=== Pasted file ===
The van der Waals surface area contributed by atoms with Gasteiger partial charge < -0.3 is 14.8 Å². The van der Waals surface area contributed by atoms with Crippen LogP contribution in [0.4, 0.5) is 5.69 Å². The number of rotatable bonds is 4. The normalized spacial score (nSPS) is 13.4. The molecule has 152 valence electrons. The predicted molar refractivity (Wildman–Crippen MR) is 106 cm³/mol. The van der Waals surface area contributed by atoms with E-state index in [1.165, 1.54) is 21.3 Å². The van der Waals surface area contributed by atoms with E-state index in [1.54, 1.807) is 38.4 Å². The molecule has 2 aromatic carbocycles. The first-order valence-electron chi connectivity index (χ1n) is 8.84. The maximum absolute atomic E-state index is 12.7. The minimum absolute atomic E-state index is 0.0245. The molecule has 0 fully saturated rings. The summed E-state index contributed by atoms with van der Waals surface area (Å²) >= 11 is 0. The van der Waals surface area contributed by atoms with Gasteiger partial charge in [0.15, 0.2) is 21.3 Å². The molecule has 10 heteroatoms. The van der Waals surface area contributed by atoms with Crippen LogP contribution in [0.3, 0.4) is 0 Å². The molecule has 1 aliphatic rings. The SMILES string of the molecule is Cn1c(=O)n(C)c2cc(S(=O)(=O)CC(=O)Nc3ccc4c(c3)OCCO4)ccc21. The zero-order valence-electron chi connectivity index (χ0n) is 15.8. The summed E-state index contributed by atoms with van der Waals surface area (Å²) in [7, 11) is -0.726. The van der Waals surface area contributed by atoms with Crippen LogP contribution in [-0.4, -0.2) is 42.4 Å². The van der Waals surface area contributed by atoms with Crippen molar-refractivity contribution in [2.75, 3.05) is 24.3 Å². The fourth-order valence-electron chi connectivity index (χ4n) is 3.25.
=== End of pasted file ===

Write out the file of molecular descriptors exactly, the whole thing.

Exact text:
The van der Waals surface area contributed by atoms with Gasteiger partial charge < -0.3 is 14.8 Å². The van der Waals surface area contributed by atoms with Crippen LogP contribution in [0.4, 0.5) is 5.69 Å². The number of rotatable bonds is 4. The normalized spacial score (nSPS) is 13.4. The molecule has 152 valence electrons. The predicted molar refractivity (Wildman–Crippen MR) is 106 cm³/mol. The van der Waals surface area contributed by atoms with E-state index in [1.165, 1.54) is 21.3 Å². The van der Waals surface area contributed by atoms with E-state index in [1.54, 1.807) is 38.4 Å². The molecule has 2 aromatic carbocycles. The first-order valence-electron chi connectivity index (χ1n) is 8.84. The maximum absolute atomic E-state index is 12.7. The minimum absolute atomic E-state index is 0.0245. The molecule has 0 fully saturated rings. The summed E-state index contributed by atoms with van der Waals surface area (Å²) >= 11 is 0. The van der Waals surface area contributed by atoms with Gasteiger partial charge in [0.15, 0.2) is 21.3 Å². The molecule has 10 heteroatoms. The van der Waals surface area contributed by atoms with Crippen LogP contribution in [0.3, 0.4) is 0 Å². The molecule has 1 aliphatic rings. The SMILES string of the molecule is Cn1c(=O)n(C)c2cc(S(=O)(=O)CC(=O)Nc3ccc4c(c3)OCCO4)ccc21. The zero-order valence-electron chi connectivity index (χ0n) is 15.8. The summed E-state index contributed by atoms with van der Waals surface area (Å²) in [7, 11) is -0.726. The van der Waals surface area contributed by atoms with Crippen LogP contribution in [-0.4, -0.2) is 42.4 Å². The van der Waals surface area contributed by atoms with Crippen molar-refractivity contribution in [2.75, 3.05) is 24.3 Å². The fourth-order valence-electron chi connectivity index (χ4n) is 3.25.